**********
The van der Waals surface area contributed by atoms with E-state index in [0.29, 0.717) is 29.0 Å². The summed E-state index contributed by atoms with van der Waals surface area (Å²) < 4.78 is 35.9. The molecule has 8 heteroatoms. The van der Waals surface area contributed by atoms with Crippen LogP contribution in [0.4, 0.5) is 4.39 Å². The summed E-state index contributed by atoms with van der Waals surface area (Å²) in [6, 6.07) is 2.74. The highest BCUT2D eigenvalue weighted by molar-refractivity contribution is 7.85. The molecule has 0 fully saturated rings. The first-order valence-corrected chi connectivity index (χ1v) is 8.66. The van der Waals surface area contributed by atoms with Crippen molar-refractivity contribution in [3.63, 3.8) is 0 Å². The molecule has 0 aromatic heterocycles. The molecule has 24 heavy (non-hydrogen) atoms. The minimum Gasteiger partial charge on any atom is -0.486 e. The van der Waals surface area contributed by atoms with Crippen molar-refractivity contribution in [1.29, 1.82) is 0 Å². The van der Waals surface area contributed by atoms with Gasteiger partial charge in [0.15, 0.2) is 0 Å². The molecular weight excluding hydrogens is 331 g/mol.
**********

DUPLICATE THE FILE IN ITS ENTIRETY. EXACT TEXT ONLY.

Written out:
The van der Waals surface area contributed by atoms with E-state index in [0.29, 0.717) is 29.0 Å². The summed E-state index contributed by atoms with van der Waals surface area (Å²) < 4.78 is 35.9. The molecule has 8 heteroatoms. The van der Waals surface area contributed by atoms with Crippen LogP contribution in [0.4, 0.5) is 4.39 Å². The summed E-state index contributed by atoms with van der Waals surface area (Å²) in [6, 6.07) is 2.74. The highest BCUT2D eigenvalue weighted by molar-refractivity contribution is 7.85. The molecule has 0 fully saturated rings. The first-order valence-corrected chi connectivity index (χ1v) is 8.66. The van der Waals surface area contributed by atoms with Crippen molar-refractivity contribution in [3.63, 3.8) is 0 Å². The molecule has 0 aromatic heterocycles. The molecule has 24 heavy (non-hydrogen) atoms. The minimum Gasteiger partial charge on any atom is -0.486 e. The van der Waals surface area contributed by atoms with Crippen molar-refractivity contribution in [1.29, 1.82) is 0 Å². The van der Waals surface area contributed by atoms with Gasteiger partial charge in [0.15, 0.2) is 0 Å². The molecular weight excluding hydrogens is 331 g/mol.